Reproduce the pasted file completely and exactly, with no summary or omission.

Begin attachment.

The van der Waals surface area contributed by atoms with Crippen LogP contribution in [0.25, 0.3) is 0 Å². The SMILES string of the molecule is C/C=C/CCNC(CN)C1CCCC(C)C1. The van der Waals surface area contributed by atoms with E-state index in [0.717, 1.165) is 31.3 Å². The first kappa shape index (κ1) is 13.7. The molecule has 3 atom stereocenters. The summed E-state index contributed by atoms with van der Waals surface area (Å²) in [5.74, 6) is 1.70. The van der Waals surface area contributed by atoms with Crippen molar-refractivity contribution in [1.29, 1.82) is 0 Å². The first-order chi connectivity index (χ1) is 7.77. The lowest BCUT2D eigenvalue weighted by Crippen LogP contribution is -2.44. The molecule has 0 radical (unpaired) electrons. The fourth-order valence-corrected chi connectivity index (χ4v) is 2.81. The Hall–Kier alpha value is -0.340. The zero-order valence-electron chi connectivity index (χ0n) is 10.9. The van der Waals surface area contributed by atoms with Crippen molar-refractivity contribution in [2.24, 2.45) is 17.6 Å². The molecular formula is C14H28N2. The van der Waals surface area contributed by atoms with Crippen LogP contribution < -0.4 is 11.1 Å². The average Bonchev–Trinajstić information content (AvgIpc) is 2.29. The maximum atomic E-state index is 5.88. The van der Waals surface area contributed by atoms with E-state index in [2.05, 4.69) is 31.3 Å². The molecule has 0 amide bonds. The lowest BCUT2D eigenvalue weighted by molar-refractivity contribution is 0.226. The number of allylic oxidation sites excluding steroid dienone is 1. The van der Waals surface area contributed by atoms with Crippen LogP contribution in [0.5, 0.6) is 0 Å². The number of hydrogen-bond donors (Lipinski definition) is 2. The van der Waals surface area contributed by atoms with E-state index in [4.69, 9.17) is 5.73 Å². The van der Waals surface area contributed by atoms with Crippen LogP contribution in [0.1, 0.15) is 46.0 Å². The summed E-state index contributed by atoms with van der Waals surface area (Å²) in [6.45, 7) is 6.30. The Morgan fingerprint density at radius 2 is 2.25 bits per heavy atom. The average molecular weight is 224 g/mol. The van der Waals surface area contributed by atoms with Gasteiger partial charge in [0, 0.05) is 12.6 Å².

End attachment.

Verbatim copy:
The van der Waals surface area contributed by atoms with Crippen LogP contribution in [0.25, 0.3) is 0 Å². The SMILES string of the molecule is C/C=C/CCNC(CN)C1CCCC(C)C1. The van der Waals surface area contributed by atoms with E-state index in [0.717, 1.165) is 31.3 Å². The first kappa shape index (κ1) is 13.7. The molecule has 3 atom stereocenters. The summed E-state index contributed by atoms with van der Waals surface area (Å²) in [5.74, 6) is 1.70. The van der Waals surface area contributed by atoms with Crippen molar-refractivity contribution in [1.29, 1.82) is 0 Å². The first-order chi connectivity index (χ1) is 7.77. The lowest BCUT2D eigenvalue weighted by Crippen LogP contribution is -2.44. The molecule has 0 radical (unpaired) electrons. The fourth-order valence-corrected chi connectivity index (χ4v) is 2.81. The Hall–Kier alpha value is -0.340. The zero-order valence-electron chi connectivity index (χ0n) is 10.9. The van der Waals surface area contributed by atoms with Crippen molar-refractivity contribution in [2.24, 2.45) is 17.6 Å². The molecular formula is C14H28N2. The van der Waals surface area contributed by atoms with Crippen LogP contribution < -0.4 is 11.1 Å². The average Bonchev–Trinajstić information content (AvgIpc) is 2.29. The maximum atomic E-state index is 5.88. The van der Waals surface area contributed by atoms with E-state index in [2.05, 4.69) is 31.3 Å². The molecule has 0 amide bonds. The lowest BCUT2D eigenvalue weighted by molar-refractivity contribution is 0.226. The number of allylic oxidation sites excluding steroid dienone is 1. The van der Waals surface area contributed by atoms with Crippen LogP contribution in [0.5, 0.6) is 0 Å². The number of hydrogen-bond donors (Lipinski definition) is 2. The van der Waals surface area contributed by atoms with E-state index in [4.69, 9.17) is 5.73 Å². The van der Waals surface area contributed by atoms with Crippen LogP contribution in [0.1, 0.15) is 46.0 Å². The summed E-state index contributed by atoms with van der Waals surface area (Å²) in [6.45, 7) is 6.30. The Morgan fingerprint density at radius 2 is 2.25 bits per heavy atom. The average molecular weight is 224 g/mol. The van der Waals surface area contributed by atoms with Gasteiger partial charge in [0, 0.05) is 12.6 Å².